As the jobs market improves, equity markets should follow, causing mortgage rates to — again — move higher.

Thursday’s Initial Jobless Claims report has already influenced today’s mortgage rates. New claims rose 10,000 to 372,000 for the week ending December 29, 2012. This is slightly higher than Wall Street expected and mortgage bonds are moving better on the news.

Now, Wall Street turns its attention to Friday’s Non-Farm Payrolls report. 

More commonly called “the jobs report”, Non-Farm Payrolls is a monthly publication from the Bureau of Labor Statistics, detailing the U.S. employment situation, sector-by-sector. The economy has added 4.6 million jobs since 2010 and analysts expect another 155,000 added in December 2012.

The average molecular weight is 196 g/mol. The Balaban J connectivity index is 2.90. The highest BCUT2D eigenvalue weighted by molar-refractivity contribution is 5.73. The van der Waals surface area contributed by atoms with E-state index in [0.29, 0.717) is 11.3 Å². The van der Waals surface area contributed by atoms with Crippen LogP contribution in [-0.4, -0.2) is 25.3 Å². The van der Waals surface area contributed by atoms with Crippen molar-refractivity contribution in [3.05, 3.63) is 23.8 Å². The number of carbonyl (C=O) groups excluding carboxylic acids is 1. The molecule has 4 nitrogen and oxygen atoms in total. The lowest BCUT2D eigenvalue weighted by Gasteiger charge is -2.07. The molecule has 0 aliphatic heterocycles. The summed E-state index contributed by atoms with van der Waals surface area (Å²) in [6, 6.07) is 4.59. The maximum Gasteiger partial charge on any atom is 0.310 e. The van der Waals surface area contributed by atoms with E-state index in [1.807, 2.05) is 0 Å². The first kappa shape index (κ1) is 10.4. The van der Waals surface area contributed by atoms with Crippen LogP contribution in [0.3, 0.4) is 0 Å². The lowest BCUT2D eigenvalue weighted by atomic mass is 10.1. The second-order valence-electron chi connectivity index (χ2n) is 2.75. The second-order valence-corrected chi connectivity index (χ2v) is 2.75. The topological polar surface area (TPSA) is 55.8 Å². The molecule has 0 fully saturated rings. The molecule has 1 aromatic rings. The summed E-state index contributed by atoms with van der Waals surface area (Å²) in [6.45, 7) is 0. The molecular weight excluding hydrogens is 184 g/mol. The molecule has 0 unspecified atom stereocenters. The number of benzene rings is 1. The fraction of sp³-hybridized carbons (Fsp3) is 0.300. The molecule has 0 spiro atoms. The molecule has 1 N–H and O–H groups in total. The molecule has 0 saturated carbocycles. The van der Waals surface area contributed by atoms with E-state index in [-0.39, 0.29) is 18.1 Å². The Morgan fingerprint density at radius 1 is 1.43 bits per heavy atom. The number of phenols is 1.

The Unemployment Rate is expected to tally 7.8%.

As more people get back to work, the nation’s collective disposable income rises, which gives a boost to the U.S. economy. Furthermore, more taxes are paid to local, state and federal governments which are often used to finance construction and development — two jobs creators in their own right.

Furthermore, as the ranks of the employed increase, so does the national pool of potential home buyers. With demand for homes high and rents rising in many U.S. cities, demand for homes is expected to grow. Home supplies are shrinking.

If you’re currently floating a mortgage rate, or wondering whether it’s a good time to buy a home, consider than an improving economy may lead mortgage rates higher; and an improving jobs market may lead home prices higher.

The market is ripe for a refinance or purchase today.